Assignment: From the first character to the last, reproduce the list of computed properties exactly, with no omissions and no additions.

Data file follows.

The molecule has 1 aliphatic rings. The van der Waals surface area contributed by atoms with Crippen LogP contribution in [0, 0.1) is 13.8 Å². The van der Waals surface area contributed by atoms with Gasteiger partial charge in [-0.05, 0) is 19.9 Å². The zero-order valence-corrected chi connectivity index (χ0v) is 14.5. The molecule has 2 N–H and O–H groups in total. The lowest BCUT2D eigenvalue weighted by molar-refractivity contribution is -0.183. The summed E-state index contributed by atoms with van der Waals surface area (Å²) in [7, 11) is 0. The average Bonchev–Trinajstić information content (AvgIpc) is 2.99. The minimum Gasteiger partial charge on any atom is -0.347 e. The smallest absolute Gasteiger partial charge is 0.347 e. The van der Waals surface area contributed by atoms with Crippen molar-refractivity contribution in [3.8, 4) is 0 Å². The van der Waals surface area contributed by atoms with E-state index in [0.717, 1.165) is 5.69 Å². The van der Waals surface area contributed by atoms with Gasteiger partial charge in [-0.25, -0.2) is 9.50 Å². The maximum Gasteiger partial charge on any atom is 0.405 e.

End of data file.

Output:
The molecule has 1 aliphatic rings. The van der Waals surface area contributed by atoms with Crippen LogP contribution in [0, 0.1) is 13.8 Å². The van der Waals surface area contributed by atoms with Gasteiger partial charge in [-0.05, 0) is 19.9 Å². The zero-order valence-corrected chi connectivity index (χ0v) is 14.5. The molecule has 2 N–H and O–H groups in total. The lowest BCUT2D eigenvalue weighted by molar-refractivity contribution is -0.183. The summed E-state index contributed by atoms with van der Waals surface area (Å²) in [7, 11) is 0. The average Bonchev–Trinajstić information content (AvgIpc) is 2.99. The minimum Gasteiger partial charge on any atom is -0.347 e. The smallest absolute Gasteiger partial charge is 0.347 e. The van der Waals surface area contributed by atoms with Crippen molar-refractivity contribution in [3.8, 4) is 0 Å². The van der Waals surface area contributed by atoms with E-state index in [0.717, 1.165) is 5.69 Å². The van der Waals surface area contributed by atoms with Gasteiger partial charge in [-0.25, -0.2) is 9.50 Å². The maximum Gasteiger partial charge on any atom is 0.405 e.